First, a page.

An exchange of letters at the FCC today caused a dust-up over Hollywood's pending request for a waiver that would allow big movie studios to deliver fresh-from-the-theatre movies directly to viewers' homes via their satellite or cable provider.
That was a mouthful. Here's what's happening: Earlier today, Public Knowledge and 12 other public interest groups sent a letter to FCC Chairman Julius Genachowski urging him to deny the request by the Motion Picture Association of America. The groups say the "selectable output control" technology the MPAA plan to use would disable analog outputs while the movies are delivered to consumers' TV sets. They say this gives movie studios too much control over the TVs in consumers' living rooms, and excludes consumers who do not have newer TV sets capable of receiving the feeds.
"Here, the big movie studios have asked for a waiver of a rule that bans certain unfriendly-to-consumer controls over consumer electronics," the letter said. "The MPAA has provided the Commission with zero data to support its request."
The letter continued to say that if the FCC's Media Bureau were to approve the waiver, it would "render your commitment to accountability and the rule of law as mere rhetoric and signal to the public that this FCC is beholden to big industry"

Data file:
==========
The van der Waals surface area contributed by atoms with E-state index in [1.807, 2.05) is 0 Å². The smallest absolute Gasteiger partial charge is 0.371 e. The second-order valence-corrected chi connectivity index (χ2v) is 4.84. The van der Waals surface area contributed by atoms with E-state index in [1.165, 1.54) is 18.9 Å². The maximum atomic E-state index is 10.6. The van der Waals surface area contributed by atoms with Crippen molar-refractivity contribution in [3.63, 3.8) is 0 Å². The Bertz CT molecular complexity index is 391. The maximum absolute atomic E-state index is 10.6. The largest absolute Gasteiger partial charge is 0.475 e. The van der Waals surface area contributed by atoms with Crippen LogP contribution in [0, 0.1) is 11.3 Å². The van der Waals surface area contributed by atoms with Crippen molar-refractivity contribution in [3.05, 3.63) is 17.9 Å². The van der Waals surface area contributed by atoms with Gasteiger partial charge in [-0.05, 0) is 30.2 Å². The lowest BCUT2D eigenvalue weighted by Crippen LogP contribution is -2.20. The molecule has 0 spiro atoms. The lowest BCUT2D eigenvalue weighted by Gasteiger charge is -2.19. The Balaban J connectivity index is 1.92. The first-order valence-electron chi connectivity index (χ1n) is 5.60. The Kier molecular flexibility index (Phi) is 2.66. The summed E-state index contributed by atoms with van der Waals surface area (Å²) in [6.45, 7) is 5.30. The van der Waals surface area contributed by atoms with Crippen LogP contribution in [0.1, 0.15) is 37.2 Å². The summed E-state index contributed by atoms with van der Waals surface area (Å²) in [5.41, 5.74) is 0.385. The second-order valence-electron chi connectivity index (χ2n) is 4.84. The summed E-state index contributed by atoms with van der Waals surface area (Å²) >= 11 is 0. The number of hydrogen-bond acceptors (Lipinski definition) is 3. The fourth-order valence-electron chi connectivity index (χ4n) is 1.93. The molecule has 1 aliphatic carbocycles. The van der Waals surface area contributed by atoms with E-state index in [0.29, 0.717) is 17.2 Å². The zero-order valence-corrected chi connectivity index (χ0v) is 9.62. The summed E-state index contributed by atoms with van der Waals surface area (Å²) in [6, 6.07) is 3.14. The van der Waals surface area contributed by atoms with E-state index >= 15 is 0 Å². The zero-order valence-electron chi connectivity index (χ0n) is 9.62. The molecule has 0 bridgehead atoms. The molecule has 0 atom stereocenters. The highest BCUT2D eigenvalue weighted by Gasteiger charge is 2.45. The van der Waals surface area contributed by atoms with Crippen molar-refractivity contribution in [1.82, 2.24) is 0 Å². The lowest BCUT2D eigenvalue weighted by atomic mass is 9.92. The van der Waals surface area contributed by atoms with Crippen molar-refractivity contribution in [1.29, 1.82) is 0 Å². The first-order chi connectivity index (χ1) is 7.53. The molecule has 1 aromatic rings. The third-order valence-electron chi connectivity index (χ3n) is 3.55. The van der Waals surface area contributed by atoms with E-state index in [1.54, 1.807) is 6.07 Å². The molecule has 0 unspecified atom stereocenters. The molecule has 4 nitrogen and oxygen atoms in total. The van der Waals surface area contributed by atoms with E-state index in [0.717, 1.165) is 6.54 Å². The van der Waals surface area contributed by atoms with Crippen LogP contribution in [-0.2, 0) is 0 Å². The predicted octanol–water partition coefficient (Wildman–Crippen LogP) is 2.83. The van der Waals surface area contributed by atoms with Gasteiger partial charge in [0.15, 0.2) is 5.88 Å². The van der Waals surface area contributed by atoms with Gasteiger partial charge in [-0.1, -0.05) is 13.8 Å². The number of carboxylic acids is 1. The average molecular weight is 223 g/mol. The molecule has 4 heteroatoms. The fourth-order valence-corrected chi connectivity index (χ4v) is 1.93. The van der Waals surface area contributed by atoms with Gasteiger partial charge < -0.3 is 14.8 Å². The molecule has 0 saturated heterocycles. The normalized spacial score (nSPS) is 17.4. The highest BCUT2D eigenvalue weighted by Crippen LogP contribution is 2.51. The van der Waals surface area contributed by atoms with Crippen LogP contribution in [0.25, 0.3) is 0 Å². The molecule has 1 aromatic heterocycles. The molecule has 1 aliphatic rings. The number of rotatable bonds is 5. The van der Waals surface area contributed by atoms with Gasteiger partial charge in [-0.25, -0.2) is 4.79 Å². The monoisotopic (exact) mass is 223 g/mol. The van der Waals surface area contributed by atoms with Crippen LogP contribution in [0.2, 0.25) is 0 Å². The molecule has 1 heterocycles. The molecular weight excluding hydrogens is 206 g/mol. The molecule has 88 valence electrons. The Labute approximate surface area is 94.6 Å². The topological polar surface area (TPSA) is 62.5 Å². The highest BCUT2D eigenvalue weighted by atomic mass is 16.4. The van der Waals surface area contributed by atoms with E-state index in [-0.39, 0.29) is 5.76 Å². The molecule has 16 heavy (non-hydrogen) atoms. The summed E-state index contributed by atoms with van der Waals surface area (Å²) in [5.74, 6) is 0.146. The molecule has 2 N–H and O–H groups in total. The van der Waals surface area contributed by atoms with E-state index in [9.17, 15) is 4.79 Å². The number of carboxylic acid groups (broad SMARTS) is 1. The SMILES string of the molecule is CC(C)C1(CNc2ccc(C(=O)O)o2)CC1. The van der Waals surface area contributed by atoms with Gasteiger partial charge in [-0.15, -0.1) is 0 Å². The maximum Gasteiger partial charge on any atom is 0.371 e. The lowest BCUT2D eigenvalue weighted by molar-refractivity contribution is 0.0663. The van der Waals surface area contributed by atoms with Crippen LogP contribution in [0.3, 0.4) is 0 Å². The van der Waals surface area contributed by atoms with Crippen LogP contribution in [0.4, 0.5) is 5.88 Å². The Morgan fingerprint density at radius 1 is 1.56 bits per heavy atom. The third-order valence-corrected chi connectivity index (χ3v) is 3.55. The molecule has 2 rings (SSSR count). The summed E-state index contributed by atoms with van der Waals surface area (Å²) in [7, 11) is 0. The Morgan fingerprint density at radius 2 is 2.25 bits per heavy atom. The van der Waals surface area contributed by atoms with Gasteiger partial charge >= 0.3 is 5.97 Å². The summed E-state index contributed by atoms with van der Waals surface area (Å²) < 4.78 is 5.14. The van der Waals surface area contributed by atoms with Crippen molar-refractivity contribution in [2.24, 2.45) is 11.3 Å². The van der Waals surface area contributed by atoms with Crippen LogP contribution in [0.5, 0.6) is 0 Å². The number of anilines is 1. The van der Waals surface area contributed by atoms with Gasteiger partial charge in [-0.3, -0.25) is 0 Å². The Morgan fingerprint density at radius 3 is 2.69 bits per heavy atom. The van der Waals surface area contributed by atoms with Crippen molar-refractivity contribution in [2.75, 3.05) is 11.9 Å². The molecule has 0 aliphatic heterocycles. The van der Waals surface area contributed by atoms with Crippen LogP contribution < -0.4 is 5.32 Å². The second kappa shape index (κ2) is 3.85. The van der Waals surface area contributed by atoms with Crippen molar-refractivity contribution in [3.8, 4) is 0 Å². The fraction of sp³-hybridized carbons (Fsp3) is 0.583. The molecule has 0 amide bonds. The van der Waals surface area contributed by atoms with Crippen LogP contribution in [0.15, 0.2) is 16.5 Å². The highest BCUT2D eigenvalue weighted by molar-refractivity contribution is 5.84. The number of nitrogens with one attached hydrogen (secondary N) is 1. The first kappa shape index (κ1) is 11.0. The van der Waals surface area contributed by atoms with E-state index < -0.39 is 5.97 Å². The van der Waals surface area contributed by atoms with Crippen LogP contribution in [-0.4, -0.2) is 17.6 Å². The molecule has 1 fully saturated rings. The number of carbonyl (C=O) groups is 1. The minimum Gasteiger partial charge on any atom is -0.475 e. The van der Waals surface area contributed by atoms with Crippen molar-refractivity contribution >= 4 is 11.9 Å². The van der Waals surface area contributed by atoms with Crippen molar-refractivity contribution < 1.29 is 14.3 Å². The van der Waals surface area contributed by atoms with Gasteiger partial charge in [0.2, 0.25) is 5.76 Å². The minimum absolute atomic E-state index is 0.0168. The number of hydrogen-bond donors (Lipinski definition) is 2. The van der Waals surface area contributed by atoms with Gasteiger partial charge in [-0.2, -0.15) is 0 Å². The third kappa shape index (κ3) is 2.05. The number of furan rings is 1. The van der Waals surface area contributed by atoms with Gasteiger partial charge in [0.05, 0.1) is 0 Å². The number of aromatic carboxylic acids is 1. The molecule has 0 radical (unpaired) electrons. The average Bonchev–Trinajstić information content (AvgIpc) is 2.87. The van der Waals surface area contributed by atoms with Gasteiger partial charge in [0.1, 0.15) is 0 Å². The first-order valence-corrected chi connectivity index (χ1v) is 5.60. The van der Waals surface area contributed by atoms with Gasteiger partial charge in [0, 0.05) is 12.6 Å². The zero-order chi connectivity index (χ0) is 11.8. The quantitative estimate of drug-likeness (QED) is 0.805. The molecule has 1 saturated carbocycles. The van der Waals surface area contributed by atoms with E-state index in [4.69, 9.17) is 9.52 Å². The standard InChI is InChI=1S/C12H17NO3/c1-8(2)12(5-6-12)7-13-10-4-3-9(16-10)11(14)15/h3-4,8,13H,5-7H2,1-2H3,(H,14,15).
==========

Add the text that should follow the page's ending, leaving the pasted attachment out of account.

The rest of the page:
MPAA responded with its own letter to the FCC, in which it called Public Knowledge's arguments "stale" and described its proposal as "incredibly pro-consumer."
MPAA maintains that the new release system, in which consumers can order newly released movies directly to their homes, will cut down on piracy and other copyright infringement during the window between theatre runs and DVD releases. The system could also allow consumers to order movies through their cable and satellite connection while the films are still showing in theatres.
The technology would have no impact on the ability of existing devices to recieve the content they currently receive, MPAA said.
"Although Public Knowledge is loathe to admit it, grant of the SOC waiver would provide tens of millions of American households in-home access to high-value, high-definition video programming content that they cannot currently recieve directly to their television sets," MPAA said in their filing with the agency late this afternoon. "Rather than acknowledge the many millions of households that would gain access to a new offering, Public Knowledge simply continues to spend its time focusing on the fact that some number of consumers would not immediately have access to this new product because they rely on older television sets."
MPAA said it is proposing a "new business model" for distributing content to consumers. Meanwhile, Public Knowledge says a new business model should require a formal FCC proceeding rather than just a waiver request.
The request is awaiting action by the FCC's Media Bureau, but it is unclear whether the full commission needs to approve it as well.